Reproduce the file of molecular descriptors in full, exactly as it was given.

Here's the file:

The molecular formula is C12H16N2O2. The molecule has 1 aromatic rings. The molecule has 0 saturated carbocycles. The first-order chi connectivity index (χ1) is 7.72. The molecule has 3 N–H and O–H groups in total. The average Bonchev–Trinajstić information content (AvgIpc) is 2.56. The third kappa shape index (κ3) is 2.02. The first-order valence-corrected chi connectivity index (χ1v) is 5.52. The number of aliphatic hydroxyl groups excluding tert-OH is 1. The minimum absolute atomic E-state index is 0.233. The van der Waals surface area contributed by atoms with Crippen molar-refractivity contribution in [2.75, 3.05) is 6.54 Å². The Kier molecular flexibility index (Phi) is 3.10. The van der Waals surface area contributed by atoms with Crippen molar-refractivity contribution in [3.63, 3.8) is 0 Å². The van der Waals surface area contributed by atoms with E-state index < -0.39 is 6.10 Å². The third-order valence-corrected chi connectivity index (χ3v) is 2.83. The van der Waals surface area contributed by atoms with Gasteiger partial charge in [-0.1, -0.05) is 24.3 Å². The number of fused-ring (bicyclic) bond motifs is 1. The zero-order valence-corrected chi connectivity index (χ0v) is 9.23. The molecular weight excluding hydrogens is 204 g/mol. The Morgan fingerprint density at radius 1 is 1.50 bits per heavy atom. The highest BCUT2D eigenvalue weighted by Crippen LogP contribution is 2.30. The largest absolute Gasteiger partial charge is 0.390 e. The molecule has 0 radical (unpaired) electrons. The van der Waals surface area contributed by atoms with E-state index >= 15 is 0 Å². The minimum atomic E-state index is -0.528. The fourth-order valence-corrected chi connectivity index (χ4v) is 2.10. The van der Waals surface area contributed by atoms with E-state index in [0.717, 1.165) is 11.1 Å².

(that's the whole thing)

The molecular formula is C12H16N2O2. The molecule has 1 aromatic rings. The molecule has 0 saturated carbocycles. The first-order chi connectivity index (χ1) is 7.72. The molecule has 3 N–H and O–H groups in total. The average Bonchev–Trinajstić information content (AvgIpc) is 2.56. The third kappa shape index (κ3) is 2.02. The first-order valence-corrected chi connectivity index (χ1v) is 5.52. The number of aliphatic hydroxyl groups excluding tert-OH is 1. The minimum absolute atomic E-state index is 0.233. The van der Waals surface area contributed by atoms with Crippen molar-refractivity contribution in [2.75, 3.05) is 6.54 Å². The Kier molecular flexibility index (Phi) is 3.10. The van der Waals surface area contributed by atoms with Crippen molar-refractivity contribution in [3.63, 3.8) is 0 Å². The van der Waals surface area contributed by atoms with E-state index < -0.39 is 6.10 Å². The third-order valence-corrected chi connectivity index (χ3v) is 2.83. The van der Waals surface area contributed by atoms with Gasteiger partial charge in [-0.1, -0.05) is 24.3 Å². The number of fused-ring (bicyclic) bond motifs is 1. The zero-order valence-corrected chi connectivity index (χ0v) is 9.23. The molecular weight excluding hydrogens is 204 g/mol. The Morgan fingerprint density at radius 1 is 1.50 bits per heavy atom. The highest BCUT2D eigenvalue weighted by Crippen LogP contribution is 2.30. The largest absolute Gasteiger partial charge is 0.390 e. The molecule has 0 radical (unpaired) electrons. The van der Waals surface area contributed by atoms with E-state index >= 15 is 0 Å². The minimum atomic E-state index is -0.528. The fourth-order valence-corrected chi connectivity index (χ4v) is 2.10. The van der Waals surface area contributed by atoms with E-state index in [0.717, 1.165) is 11.1 Å².